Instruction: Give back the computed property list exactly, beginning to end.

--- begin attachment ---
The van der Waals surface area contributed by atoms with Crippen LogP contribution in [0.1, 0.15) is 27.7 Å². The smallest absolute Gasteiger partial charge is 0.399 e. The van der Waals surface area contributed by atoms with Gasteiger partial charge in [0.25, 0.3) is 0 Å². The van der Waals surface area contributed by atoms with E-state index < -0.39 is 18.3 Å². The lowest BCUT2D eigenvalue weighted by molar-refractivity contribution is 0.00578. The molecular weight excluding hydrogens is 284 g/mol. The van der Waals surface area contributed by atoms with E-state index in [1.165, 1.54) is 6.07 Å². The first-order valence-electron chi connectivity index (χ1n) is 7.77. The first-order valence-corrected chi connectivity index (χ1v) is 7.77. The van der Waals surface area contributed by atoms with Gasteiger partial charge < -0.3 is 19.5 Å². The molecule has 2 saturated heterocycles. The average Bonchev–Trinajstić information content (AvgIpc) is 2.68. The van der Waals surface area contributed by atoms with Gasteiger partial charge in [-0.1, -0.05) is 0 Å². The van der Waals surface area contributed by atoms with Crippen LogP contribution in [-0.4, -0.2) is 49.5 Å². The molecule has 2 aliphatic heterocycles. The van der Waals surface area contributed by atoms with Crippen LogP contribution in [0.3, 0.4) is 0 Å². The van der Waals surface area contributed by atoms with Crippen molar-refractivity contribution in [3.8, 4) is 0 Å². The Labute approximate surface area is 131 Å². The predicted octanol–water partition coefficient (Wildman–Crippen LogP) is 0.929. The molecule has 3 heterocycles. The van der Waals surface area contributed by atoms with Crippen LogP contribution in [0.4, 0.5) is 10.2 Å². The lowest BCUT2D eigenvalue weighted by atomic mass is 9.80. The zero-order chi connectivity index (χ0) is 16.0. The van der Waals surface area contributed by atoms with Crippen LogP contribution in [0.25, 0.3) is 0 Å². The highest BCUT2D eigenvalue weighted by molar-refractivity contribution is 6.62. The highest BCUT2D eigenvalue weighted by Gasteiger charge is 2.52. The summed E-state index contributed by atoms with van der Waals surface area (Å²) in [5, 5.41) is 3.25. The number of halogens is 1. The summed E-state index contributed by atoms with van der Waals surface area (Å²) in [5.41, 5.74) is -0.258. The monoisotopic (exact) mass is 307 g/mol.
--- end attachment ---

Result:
The van der Waals surface area contributed by atoms with Crippen LogP contribution in [0.1, 0.15) is 27.7 Å². The smallest absolute Gasteiger partial charge is 0.399 e. The van der Waals surface area contributed by atoms with Gasteiger partial charge in [0.25, 0.3) is 0 Å². The van der Waals surface area contributed by atoms with E-state index < -0.39 is 18.3 Å². The lowest BCUT2D eigenvalue weighted by molar-refractivity contribution is 0.00578. The molecular weight excluding hydrogens is 284 g/mol. The van der Waals surface area contributed by atoms with E-state index in [1.165, 1.54) is 6.07 Å². The first-order valence-electron chi connectivity index (χ1n) is 7.77. The first-order valence-corrected chi connectivity index (χ1v) is 7.77. The van der Waals surface area contributed by atoms with Gasteiger partial charge < -0.3 is 19.5 Å². The molecule has 2 saturated heterocycles. The average Bonchev–Trinajstić information content (AvgIpc) is 2.68. The van der Waals surface area contributed by atoms with Gasteiger partial charge in [-0.1, -0.05) is 0 Å². The van der Waals surface area contributed by atoms with Crippen LogP contribution in [-0.4, -0.2) is 49.5 Å². The molecule has 2 aliphatic heterocycles. The van der Waals surface area contributed by atoms with Crippen LogP contribution in [0.3, 0.4) is 0 Å². The van der Waals surface area contributed by atoms with Crippen molar-refractivity contribution in [3.8, 4) is 0 Å². The Labute approximate surface area is 131 Å². The predicted octanol–water partition coefficient (Wildman–Crippen LogP) is 0.929. The molecule has 3 heterocycles. The van der Waals surface area contributed by atoms with Crippen LogP contribution in [0.4, 0.5) is 10.2 Å². The lowest BCUT2D eigenvalue weighted by atomic mass is 9.80. The zero-order chi connectivity index (χ0) is 16.0. The van der Waals surface area contributed by atoms with Crippen LogP contribution in [0.25, 0.3) is 0 Å². The highest BCUT2D eigenvalue weighted by molar-refractivity contribution is 6.62. The highest BCUT2D eigenvalue weighted by Gasteiger charge is 2.52. The summed E-state index contributed by atoms with van der Waals surface area (Å²) in [5, 5.41) is 3.25. The number of halogens is 1. The summed E-state index contributed by atoms with van der Waals surface area (Å²) in [5.41, 5.74) is -0.258. The monoisotopic (exact) mass is 307 g/mol.